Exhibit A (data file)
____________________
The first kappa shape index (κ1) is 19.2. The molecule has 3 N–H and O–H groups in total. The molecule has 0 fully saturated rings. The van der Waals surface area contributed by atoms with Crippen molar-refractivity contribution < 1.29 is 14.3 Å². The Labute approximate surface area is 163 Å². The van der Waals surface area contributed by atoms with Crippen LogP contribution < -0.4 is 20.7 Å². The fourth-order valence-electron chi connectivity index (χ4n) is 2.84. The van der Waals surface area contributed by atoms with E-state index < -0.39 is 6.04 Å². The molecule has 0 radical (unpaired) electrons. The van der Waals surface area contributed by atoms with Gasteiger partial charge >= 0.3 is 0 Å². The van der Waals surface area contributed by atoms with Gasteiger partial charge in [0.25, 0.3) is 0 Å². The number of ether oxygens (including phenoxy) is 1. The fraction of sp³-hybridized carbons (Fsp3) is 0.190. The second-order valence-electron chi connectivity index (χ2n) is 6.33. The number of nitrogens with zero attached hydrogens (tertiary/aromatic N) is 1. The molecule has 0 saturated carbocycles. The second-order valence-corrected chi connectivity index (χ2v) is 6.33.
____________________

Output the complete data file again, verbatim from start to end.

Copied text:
The first kappa shape index (κ1) is 19.2. The molecule has 3 N–H and O–H groups in total. The molecule has 0 fully saturated rings. The van der Waals surface area contributed by atoms with Crippen molar-refractivity contribution < 1.29 is 14.3 Å². The Labute approximate surface area is 163 Å². The van der Waals surface area contributed by atoms with Crippen LogP contribution < -0.4 is 20.7 Å². The fourth-order valence-electron chi connectivity index (χ4n) is 2.84. The van der Waals surface area contributed by atoms with E-state index < -0.39 is 6.04 Å². The molecule has 0 radical (unpaired) electrons. The van der Waals surface area contributed by atoms with Gasteiger partial charge >= 0.3 is 0 Å². The van der Waals surface area contributed by atoms with Gasteiger partial charge in [0.25, 0.3) is 0 Å². The number of ether oxygens (including phenoxy) is 1. The fraction of sp³-hybridized carbons (Fsp3) is 0.190. The second-order valence-electron chi connectivity index (χ2n) is 6.33. The number of nitrogens with zero attached hydrogens (tertiary/aromatic N) is 1. The molecule has 0 saturated carbocycles. The second-order valence-corrected chi connectivity index (χ2v) is 6.33.